My Talk At Wikimedia: Copyright Impacts Everything

from the it-does dept

Last week, I mentioned that I was giving a talk at the Wikimedia Foundation about copyright. It was a fun time, and the video from the talk is now online. Unfortunately, the audio and the video are… not entirely great. I’d complain about the terrible microphone, but that sounds like a certain presidential candidate. The video is okay, but the colors are off, so my presentation looks a little weird. Either way, you should still be able to get the basics. There’s an introduction from Jan Gerlach at the Wikimedia Foundation, talking about all the important policy work they do, then my talk that runs about half an hour, followed by a Q&A with the audience that runs another half hour or so. It was a fun time, with a really great group of folks, and the conversation continued on after the official session ended for quite a while. Check it out:

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Companies: wikimedia

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Comments on “My Talk At Wikimedia: Copyright Impacts Everything”

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Anonymous Coward says:

Interesting talk.

Big challenge ahead I see for Mike is convincing artists that the current system of Copyright doesn’t benefit them. Many a starving artist may not be the most receptive to being told that the one thing they do have, an intangible “ownership” of the production of their art, might be weakened?

At least, that’s what you’re going to hear from a lot of people who have been convinced by the MAFIAA’s propaganda efforts.

Anonymous Coward says:

Re: Re:

I don’t think it’s really the artists that need that much convincing. For instance so much art was derived from previous art and many artists would love to have a nice public domain to work from.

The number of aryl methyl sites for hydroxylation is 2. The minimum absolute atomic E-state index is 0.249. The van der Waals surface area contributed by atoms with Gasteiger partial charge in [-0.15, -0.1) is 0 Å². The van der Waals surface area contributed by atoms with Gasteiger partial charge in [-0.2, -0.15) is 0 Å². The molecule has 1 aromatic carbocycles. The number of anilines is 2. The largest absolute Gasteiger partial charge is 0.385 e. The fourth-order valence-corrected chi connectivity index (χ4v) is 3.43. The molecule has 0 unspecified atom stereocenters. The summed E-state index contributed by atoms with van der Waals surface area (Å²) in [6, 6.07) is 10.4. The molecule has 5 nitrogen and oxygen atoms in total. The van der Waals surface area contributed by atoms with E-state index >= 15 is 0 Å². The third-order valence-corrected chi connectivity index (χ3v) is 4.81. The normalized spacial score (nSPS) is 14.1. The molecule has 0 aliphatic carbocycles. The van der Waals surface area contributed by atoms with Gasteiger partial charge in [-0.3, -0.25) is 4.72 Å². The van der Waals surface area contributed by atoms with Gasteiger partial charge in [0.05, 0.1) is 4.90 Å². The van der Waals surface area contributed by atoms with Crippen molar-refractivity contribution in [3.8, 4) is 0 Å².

Copy protection laws were mostly made due at the request of corporate interests that have bought politicians. They even originated not because of artists but because of business interests.

It’s the politicians that need to be convinced. They need to be convinced that they will lose votes if they continue on their crusade to be bought by corporate interests. They need to be convinced that the public will no longer tolerate them selling out to the highest bidder at the expense of both artists and the public.

Anonymous Coward says:

You won’t have to convince many current artists of anything, in fact, they’d love an expanding public domain.

The challenge will be in convincing aging author and/or the "estates" (oh how that term makes me laugh) of long-dead ones that public domain is in the interest of creators.

Please note that "estates" are not usually creators, instead obtaining their benefits by sitting on existing rights, so good job doing that.

Even non-commercial use is no longer safe since its already nebulous definition has been expanded to not only exclude not-for-profit work but even pro-Bono work, if it results in "fame" for an entity (including not-for-profits).

Private use remains relatively safe in some cases. But private use means you can only display it to yourself (and maybe your immediate family) or only to staff, in the case of a corporation.

Dr. Edward Morbius (user link) says:

Audio / Transcript

Mike: I hunted down this article after trying to listen to that talk. As you said, horrible audio, with sound modulating very high and very low.

A transcript would really be great, or even your slides. Maybe a future (or past?) article. Alternatively, this is the sort of thing that renormalising audio levels with Audacity might fix, if you can con someone into doing that.

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